There was no denying it: I had lost my conviction over the last weeks. While I had been active, it was mostly to assist my sister with her logistics, or on one occasion double-checking the numbers of the PI setup by a number of former Flyers. But combat? Why get good at it, if your opponent just up and reships; if a system taken is just lost again soon after? What good is a high combat record if it’s all in gang, and you’re helpless on your own?

And yet there I was, plugged into a Hydra Punisher, engines on idle power, crew reduced to the minimum battle size, for we were about to undock and roam the skies. Until a few days ago I hadn’t even known that I’d be here, until the confirmation had arrived in my mail; together with the comment “Go undock and shot something, stupid!” . No sender, of course, but I strongly suspected that my sister was behind it - that kind of thing was right up her alley.

Nevermind - it had been ages since I’d flown with Agony, and even though on this for-fun Alumni Militia roam nobody would care that much, I was painfully aware of my rustiness with fleet operations. And that I had had only time to stage two ships.

The command channel came alive, FC Greygal issued her commands, and we were off! And I didn’t even scratch any of the other ships on undock!

Our mighty fleet of 40 or so frigate hulls pulled away from Berta station and set course to Sendaya first, where we’d pick up another 20 less reputable fleet members, and then towards VOL-MI.

Of course we didn’t make it.

A HAC gang in the border system of Doril proved to be a too-tempting target, and our roam found its first glorious end after less than half an hour. As I steered my pod back towards Berta to reship, an unexpected smile crept onto my face - this was more like it!

My second, and last, ship was a Crusader - the Amarrian combat interceptor. It was essentially a can of tinfoil with an oversized engine, and four laser turrets taped on. While I had owned this ship for years, I had never had the chance to take it out into combat, unlike its Malediction sibling. Well, first time for everything, learning by doing, and so on.

Quickly I caught up with the rest of the fleet, and we headed back into 0.0 . At first, we found nothing but empty space, but then opportunities picked up. A Tempest and Fleet Typhoon here, a Maelstrom there, an Agony member getting inducted into Core... At some point, I even had hostile web drones frantically trying to catch up with my ship - eventually I relented and stopped so that they would experience at least a little cybernetic job satisfaction before I pulled away again.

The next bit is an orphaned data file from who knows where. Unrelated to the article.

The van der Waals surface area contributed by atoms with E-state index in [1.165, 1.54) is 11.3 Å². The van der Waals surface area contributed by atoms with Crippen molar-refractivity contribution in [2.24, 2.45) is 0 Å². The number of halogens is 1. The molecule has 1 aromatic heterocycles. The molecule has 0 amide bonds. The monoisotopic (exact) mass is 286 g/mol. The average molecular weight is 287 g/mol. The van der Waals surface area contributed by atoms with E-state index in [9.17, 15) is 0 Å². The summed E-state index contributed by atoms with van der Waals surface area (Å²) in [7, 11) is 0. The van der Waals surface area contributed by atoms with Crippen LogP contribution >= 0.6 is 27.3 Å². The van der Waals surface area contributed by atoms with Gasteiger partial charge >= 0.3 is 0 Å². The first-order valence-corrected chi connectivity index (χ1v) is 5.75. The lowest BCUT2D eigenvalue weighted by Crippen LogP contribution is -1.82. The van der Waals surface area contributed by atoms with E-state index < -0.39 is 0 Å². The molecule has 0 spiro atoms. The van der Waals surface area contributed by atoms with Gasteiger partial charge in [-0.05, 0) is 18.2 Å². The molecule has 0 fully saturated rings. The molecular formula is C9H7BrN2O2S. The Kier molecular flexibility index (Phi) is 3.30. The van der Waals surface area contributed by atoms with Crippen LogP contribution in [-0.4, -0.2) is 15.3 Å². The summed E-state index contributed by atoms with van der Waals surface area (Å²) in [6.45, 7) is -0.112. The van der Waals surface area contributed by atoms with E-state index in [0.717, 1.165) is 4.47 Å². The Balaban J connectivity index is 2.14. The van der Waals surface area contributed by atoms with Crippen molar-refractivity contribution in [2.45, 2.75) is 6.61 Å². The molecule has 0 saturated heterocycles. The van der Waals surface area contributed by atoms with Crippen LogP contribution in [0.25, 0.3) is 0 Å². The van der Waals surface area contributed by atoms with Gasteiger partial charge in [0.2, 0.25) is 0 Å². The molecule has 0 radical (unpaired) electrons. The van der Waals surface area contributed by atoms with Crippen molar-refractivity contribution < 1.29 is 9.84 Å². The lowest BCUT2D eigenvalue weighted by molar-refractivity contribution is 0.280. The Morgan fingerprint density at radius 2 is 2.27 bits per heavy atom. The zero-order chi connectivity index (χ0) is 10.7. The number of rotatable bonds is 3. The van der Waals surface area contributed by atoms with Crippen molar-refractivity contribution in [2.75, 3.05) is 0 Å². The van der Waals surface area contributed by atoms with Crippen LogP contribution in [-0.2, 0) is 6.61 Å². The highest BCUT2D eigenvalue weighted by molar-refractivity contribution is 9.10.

All the while getting more comfortable with my Crusader, adding secondary points and bits of damage where useful. I quickly learned that I couldn’t always follow orders like ‘align to the sun while engaging’ as my speed would quickly carry me out of the weapons range. The best I could come up with was orbiting a target until I was noticed as a threat, and then take advantage of my superior MWD speed to race away into whatever direction was most convenient at that moment before warping off to the fleet’s safe spot.

Eventually we entered 4B-NQN, on our way to a brief rest in Assah, and encountered a lonely Onyx at the gate. He dutifully put its bubble up, we dutifully attacked.

Then a Hurricane jumped in. And a Drake. A Blackbird. And I stopped paying attention to newcomers because I figured I wouldn’t survive long enough to see the demise of even one of the first four anyway. The Onyx’ resists were making for slow work, so primaries were changed, but it was too much: we had to bail, making best speed to Assah for repair and regrouping.

And then went right back into the fray. It was a different gang this time, but the composition was about the same: HIC, Hurricanes, some EWar and Logistics. We ignored the Onyx and attacked the first Hurricane entering the fight. As before, I concentrated on the primaries and secondaries, letting my lasers dance over which hull was closest. As before, eventually I got noticed, and both the shield and armor breach klaxons sounded almost as one. I laid in a course for the sun, our escape point, punched the MWD, and then looked at what was shooting at me.

O-ho! Oh-ho-ho! Every combat drone on the field seemed to come after me!

Ok, maybe not all of them, but at least three or four flights. And by choosing to go towards the sun, my course led directly through the battlefield - I wouldn’t be able to warp off until I cleared the bubbles!

My increased speed messed up the drones’ tracking, but enough shots landed to start evaporating the structure of my ship. Mere seconds passed, but it seemed like an eternity before I could finally enter warp to safety, and at that point my ship consisted mostly of forcefields and desperate hope, and only a smidgen of metal alloys. And I was one of the lucky ones.